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Deborah and Gwen's
Coast to Coast Diary
DAY 3 – views and more views
Wednesday 19th July
High Gillerthwaite to Stonethwaite – 11 miles
Breakfasted at 8.00, collected our packed lunches and retrieved our water bottles from the freezer. We were on our way by 9.00. The frozen water bottle ploy was one we gladly used throughout the trip. Just remember to leave a gap at the top and stand upright if possible. Two bottles were packed deep in the sack to keep the sandwiches cool and two carried in the side pockets for drinking as they thawed. This way we managed to have iced water until early afternoon on most days.
The 4 miles to Black Sail YHA was along a gently rising forestry track. We made it in just over an hour. Ditching Mum’s pack was already paying dividends. We chatted to the wardens at the hostel, Mum explaining that it hadn’t much changed since 1950 although it now does have plumbing! In her day it was ‘men wash downstream and women upstream’. Despite its current modernity we were not allowed to use the loos – something to do with the limited size of the septic tank.
Soon after leaving Black Sail we came to a footbridge over the River Liza. Someone had gone to the trouble of damming the stream with boulders making a large crystal clear pool just begging to be paddled in – how could we resist? We sat admiring the view back down the Ennerdale valley but all too soon we had to reboot and head for the climb up the side of Loft beck. The path was steep and rocky, we climbed slowly with many stops to wet our cotton neckerchiefs in the trickle that was Loft beck; I imagine it would be quite a torrent in normal weather conditions. As the path neared its summit, high above the Honister pass, we stopped for lunch and marvelled at the views over the High Stile range and down to Buttermere and Crummock water. From here we could just about see Innominate Tarn nestling beneath Haystacks, not a bad place for Wainwright to spend the rest of his days.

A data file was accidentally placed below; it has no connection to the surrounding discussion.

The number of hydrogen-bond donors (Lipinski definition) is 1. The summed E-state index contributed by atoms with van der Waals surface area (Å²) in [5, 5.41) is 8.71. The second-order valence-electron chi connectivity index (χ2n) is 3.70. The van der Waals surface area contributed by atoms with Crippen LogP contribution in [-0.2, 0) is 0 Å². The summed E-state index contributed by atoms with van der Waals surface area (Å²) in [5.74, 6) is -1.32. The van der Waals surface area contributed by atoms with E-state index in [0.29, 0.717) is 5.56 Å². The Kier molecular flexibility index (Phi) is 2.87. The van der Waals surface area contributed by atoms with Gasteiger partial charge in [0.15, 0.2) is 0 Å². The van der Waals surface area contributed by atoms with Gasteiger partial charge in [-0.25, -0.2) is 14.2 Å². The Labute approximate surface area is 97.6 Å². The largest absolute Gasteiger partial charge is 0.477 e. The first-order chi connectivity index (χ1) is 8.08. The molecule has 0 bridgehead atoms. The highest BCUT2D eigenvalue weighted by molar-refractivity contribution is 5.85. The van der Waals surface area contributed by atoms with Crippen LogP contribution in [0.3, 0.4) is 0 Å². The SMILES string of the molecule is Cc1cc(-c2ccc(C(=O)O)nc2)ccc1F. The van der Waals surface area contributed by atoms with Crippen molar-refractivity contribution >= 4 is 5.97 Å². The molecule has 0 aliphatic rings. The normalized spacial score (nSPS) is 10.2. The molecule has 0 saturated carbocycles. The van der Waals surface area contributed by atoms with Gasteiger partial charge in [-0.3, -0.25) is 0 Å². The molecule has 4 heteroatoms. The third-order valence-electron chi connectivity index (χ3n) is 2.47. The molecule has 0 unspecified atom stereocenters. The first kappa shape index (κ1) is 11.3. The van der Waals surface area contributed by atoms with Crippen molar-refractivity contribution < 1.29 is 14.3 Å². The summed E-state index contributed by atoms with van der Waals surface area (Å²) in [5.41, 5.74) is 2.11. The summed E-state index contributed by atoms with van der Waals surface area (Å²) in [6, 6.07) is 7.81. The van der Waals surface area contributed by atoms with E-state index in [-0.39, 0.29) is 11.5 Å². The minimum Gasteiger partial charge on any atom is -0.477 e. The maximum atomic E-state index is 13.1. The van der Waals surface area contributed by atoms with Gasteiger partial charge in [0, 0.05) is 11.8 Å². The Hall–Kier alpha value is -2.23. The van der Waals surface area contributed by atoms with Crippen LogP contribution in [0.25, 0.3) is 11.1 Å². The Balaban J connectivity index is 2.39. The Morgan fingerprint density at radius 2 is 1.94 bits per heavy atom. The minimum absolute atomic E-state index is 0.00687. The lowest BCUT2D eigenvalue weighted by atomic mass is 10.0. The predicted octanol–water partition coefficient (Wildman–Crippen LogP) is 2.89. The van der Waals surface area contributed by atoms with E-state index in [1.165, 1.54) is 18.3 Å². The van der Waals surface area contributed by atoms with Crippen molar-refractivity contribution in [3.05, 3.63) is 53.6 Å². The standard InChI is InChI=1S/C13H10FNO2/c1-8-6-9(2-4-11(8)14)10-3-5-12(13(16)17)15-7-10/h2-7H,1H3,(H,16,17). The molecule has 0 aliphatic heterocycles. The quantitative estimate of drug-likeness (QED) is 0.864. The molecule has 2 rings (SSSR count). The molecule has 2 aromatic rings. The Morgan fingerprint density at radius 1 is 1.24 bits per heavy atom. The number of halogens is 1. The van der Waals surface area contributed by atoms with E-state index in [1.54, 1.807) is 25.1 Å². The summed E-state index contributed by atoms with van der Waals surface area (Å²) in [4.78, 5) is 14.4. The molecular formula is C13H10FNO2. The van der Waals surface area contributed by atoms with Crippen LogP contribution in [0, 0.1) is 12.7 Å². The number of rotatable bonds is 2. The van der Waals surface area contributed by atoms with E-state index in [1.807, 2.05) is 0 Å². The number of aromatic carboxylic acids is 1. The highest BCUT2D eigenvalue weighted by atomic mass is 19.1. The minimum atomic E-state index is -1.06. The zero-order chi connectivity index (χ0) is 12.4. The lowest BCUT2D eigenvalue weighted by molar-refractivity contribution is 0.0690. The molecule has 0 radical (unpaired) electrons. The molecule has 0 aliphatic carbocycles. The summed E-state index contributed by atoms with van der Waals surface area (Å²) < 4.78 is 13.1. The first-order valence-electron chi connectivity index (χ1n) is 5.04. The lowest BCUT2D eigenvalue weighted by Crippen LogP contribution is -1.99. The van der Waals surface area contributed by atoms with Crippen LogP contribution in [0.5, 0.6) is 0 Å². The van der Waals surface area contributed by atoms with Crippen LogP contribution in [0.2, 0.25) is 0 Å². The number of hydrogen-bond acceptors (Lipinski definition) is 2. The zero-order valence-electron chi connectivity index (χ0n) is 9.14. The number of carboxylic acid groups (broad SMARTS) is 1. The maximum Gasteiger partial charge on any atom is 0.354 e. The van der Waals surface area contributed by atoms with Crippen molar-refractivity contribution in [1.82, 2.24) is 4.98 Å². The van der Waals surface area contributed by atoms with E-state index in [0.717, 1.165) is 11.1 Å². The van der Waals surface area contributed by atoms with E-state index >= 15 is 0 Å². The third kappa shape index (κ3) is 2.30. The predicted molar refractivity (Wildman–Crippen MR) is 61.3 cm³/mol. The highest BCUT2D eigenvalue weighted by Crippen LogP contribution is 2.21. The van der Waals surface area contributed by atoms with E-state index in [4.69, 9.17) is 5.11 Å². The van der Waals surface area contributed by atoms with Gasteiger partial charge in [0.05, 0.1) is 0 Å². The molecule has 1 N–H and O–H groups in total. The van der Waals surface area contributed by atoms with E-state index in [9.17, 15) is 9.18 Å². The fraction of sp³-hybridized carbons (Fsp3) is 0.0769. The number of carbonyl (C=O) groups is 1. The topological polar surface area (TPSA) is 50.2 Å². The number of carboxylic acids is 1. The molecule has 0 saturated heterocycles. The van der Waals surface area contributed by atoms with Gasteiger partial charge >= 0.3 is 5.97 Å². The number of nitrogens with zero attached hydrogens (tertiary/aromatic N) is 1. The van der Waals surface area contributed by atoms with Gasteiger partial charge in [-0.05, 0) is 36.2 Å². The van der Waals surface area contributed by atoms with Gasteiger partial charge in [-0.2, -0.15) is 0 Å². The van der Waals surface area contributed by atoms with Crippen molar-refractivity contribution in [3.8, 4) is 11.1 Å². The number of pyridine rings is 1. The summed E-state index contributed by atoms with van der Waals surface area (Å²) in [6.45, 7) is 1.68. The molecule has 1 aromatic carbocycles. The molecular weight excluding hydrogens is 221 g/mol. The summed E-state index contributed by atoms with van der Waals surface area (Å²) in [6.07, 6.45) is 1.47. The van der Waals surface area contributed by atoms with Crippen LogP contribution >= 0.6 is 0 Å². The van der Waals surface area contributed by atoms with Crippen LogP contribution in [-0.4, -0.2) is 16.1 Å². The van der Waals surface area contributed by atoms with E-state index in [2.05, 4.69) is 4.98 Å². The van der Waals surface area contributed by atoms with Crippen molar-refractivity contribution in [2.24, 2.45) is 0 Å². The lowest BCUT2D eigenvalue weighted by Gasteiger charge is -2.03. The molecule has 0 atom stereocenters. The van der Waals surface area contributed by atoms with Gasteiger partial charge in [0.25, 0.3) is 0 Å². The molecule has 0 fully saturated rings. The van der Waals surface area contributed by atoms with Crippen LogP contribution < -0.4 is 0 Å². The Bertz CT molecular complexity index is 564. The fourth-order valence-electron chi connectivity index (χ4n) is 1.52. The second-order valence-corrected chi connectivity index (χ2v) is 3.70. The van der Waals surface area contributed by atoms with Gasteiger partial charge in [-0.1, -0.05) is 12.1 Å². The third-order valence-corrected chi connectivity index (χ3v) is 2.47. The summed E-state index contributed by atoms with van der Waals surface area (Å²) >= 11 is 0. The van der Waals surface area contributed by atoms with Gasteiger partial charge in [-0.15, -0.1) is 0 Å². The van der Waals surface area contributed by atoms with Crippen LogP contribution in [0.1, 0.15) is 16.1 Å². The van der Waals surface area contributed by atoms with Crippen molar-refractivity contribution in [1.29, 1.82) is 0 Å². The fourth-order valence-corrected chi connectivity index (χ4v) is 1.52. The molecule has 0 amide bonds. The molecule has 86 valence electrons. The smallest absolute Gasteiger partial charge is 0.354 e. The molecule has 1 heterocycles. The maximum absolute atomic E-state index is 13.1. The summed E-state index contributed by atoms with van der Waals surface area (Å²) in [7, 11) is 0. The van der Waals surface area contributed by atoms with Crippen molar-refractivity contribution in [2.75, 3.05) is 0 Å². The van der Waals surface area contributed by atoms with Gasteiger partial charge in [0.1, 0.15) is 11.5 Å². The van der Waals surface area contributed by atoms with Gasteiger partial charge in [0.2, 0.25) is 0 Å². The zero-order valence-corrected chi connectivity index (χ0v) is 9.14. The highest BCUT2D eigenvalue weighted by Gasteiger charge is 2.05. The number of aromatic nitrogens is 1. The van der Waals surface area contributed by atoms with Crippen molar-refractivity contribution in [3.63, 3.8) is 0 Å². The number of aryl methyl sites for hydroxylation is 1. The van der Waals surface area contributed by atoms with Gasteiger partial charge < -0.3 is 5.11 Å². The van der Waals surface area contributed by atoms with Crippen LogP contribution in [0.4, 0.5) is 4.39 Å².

The onward route over and down to Honister slate quarries was very straight forward. Just before arriving at the old quarry buildings, now quite a tourist attraction, we met Henny and Albert. A Dutch couple who were having problems following the route in their English guide book. This was the first of many meetings as our C2C journeys coincided on most of the days to follow. At the quarries we called in for a quick cup of tea – enjoying the self-serve and honesty box approach but more than that we enjoyed standing barefoot on the cold slate slabs that made up the floor in the drinks area. Soon gravity took us all the way down into Seatoller where we called in for cold drinks at the Yew Tree, we shared a cake and had yet another foot cooling session in the river that ran behind the pub garden. All these paddlings sound a bit excessive but believe me it was incredible hot and in our defence neither of us got a single blister.
The final stretch was through the lovely shaded Johnny’s Wood where we saw several family groups bathing in the river – we resisted and turned up the Langstrath valley to find our B&B, Knotts View, in Stonethwaite, a tiny hamlet at the end of the road.
Anne Jackson made us very welcome in her tiny quaint cottage. After a shower and our nightly laundry session Anne hung out our washing and we retired to the Langstrath Inn across the lane for dinner. I had been advised to book a table way back in April and was so glad I did. We watched dozens of hungry walkers and campers turned away form the busy pub. The food was excellent and although the ambient temperature was still uncomfortably high an occasional stiff breeze blew through the pub suggesting that the weather might just be changing as the forecast had promised.
After a very filling dinner Mum returned to Knotts View whilst I took a stroll through the campsite to take a few photos of our onward route tomorrow. Bed around 10ish – still very humid, extremely soft beds on a sloping floor – should be fun trying to sleep tonight.
Thought for the day:
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